Here's a trivia question for our dear readers: what do Anthony Hopkins, Sean Penn, Richard Dreyfuss, and Massimo Troisi have in common? The "they're all actors!" answer is pretty obvious, but their real link to each other and history may be viewed by some as a bit...embarrassing. All four of the above mentioned men lost out on winning an Academy Award in 1996, when the Best Actor in a Leading Role Oscar went to....
Let that sink in for a minute. For a man who has literally dived off the deep end in his career numerous times, and not just on screen, who has attached himself to some questionable works in his quest to build one of the most successful acting careers (in terms of box office earnings), to have more Academy Award wins than Johnny Depp, Peter O'Toole, Brian Cox, Brad Pitt, and John Malkovich combined, it just seems like the world got turned on its ear, and there is forever a record of it. Now, some of the flat out worst films in recent memory ('Bangkok Dangerous,' 'G-Force,' 'Ghost Rider') can all say "Academy Award winner Nicolas Cage" on their liner art to fool buyers into thinking they're going to watch a film full of great acting prowess.
So, that begs the question: did the Coppola turned Cage earn his trophy? Was there ever really a time when he was actually acting in the films he starred in, rather than just showing up and being Nicolas Cage? Will this review ever start talking about the film it's for?
'Leaving Las Vegas' is a brutally ugly film. It doesn't pull the heartstrings as much as it impales the audience with a tire iron. It's unrelenting and unforgiving in its portrayal of its characters. Quite honestly, it's much more depressing and disturbing than 'Requiem for a Dream,' and that is truly saying something. A film with literally no replay value, this is one of those "you have to see it, then wish for a long time that you never did" films, whose backstory is so very unfortunate that it acts very much like a suicide note.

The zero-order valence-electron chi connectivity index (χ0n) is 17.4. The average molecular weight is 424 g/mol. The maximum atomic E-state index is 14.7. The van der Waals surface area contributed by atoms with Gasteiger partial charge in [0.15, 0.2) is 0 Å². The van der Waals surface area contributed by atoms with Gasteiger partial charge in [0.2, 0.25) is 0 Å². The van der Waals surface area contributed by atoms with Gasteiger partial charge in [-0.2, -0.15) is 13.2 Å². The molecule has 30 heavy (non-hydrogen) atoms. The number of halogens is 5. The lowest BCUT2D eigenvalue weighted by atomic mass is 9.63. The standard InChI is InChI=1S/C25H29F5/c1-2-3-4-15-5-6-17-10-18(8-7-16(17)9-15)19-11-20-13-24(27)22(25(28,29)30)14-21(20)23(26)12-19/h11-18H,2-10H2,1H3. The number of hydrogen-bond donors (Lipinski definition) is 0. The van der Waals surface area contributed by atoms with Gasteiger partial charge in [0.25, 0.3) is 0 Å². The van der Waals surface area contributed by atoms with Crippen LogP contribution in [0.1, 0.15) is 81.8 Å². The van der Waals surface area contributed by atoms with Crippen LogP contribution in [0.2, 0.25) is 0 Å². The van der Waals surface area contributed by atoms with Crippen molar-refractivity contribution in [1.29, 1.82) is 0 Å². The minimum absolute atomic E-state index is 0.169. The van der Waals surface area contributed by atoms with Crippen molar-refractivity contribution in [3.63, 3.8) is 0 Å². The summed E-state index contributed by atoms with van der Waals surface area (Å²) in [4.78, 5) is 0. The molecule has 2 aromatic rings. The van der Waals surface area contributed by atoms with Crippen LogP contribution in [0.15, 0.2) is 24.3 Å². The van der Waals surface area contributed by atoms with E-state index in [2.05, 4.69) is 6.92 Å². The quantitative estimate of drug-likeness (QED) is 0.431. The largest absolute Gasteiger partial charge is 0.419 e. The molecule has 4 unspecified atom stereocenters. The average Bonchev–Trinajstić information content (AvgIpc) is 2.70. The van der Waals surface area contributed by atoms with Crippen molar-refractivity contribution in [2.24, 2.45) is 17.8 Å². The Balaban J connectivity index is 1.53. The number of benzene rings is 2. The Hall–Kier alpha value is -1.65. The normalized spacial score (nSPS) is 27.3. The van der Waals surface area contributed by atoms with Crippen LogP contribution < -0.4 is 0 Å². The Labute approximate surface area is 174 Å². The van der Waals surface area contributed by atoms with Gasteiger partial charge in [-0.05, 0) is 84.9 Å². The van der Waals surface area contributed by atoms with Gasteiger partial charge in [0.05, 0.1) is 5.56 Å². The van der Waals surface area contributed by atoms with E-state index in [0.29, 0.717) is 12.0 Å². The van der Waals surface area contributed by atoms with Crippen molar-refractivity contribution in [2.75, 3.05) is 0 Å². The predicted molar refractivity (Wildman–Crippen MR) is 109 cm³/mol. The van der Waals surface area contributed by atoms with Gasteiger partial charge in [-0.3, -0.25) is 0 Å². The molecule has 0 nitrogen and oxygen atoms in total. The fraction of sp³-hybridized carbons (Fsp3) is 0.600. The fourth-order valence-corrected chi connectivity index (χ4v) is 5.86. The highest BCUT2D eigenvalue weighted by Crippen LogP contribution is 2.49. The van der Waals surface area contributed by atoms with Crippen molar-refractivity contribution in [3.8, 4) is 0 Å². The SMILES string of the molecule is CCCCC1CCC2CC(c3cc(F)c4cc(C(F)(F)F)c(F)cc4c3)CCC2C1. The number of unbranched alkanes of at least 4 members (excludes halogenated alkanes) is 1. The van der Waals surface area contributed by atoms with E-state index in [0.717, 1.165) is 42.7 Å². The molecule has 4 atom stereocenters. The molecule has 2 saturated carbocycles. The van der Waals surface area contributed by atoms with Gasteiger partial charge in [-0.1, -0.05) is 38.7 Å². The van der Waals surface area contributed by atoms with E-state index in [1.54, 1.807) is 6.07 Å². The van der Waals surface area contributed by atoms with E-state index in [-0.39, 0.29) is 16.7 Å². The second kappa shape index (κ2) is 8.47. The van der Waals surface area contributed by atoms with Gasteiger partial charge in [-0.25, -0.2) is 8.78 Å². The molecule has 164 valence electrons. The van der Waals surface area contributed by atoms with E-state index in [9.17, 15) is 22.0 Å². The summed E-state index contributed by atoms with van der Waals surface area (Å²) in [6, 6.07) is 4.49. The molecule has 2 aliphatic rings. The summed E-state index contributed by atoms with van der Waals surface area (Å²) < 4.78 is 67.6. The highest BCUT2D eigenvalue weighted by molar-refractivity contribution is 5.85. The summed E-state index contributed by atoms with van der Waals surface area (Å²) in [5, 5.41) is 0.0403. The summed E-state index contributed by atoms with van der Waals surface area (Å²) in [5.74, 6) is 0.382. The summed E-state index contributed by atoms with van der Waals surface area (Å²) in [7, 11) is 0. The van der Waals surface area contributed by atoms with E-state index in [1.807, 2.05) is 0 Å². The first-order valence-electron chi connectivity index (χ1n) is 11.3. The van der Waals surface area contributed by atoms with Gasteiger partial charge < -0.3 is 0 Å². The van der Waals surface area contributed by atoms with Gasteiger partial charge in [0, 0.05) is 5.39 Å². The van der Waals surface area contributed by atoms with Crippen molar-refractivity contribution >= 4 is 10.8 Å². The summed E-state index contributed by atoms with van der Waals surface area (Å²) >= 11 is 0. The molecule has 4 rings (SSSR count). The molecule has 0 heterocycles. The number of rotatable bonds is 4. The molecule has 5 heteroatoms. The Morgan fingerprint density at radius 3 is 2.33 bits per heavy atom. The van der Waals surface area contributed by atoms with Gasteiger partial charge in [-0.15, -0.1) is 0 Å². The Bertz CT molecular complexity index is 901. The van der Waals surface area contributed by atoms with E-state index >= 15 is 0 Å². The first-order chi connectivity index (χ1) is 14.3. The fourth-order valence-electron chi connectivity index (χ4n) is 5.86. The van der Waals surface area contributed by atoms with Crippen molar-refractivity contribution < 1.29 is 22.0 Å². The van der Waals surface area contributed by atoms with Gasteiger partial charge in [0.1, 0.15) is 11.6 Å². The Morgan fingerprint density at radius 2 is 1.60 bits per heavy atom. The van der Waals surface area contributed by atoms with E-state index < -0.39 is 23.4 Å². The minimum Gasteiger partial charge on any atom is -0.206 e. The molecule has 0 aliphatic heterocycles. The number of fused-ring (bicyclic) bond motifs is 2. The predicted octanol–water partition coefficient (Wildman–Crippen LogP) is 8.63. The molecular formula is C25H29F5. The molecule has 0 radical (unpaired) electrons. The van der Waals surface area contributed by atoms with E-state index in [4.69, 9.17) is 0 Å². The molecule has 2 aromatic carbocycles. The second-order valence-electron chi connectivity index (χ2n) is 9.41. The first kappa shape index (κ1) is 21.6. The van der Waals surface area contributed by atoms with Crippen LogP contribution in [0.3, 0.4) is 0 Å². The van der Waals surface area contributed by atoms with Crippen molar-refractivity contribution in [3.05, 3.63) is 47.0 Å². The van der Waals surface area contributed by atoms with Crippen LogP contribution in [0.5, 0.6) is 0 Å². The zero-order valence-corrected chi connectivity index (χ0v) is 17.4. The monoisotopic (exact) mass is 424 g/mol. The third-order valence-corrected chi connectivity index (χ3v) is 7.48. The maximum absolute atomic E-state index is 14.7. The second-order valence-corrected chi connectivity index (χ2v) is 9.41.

Alcohol is the cause of each and every one of Ben Sanderson's (Cage) problems. In his eyes, though, it will be the solution. After losing his family and job due to his love of the drink, and destroying his worldly properties, he takes his severance pay to Las Vegas to go on a historic bender. With the aim of living large one last time, Sanderson starts drinking himself to death and refuses to eat or seek help. When he meets the beautiful Sera (Elisabeth Shue), he finds that something extra to spend his last few dollars on, but the connection he shares with the equally damaged prostitute isn't enough to stop him from pursuing his goal. Sera can't win, as she either will lose the man she loves to death, or lose him if she interferes with his death wish.
Sanderson is an amazing character, one who is instantly likable, yet at the same time, so very distant that he's almost inhuman. We want to be there with him in his struggles as his body slowly shuts down, but it's almost like watching a loved one die. It's excruciating cinema, where there is no one to root for, no silver lining around the dark clouds, just a perennial sense of despair and a bottomless chasm where hope should reside. Few films are so persistently pessimistic yet honest. Without reading the John O'Brien novel that the film is based on, I can't see how anyone could read the book or watch this flick, and not wonder about the state of mind of the man behind it, and that was made fairly obvious when O'Brien killed himself while the film was in production.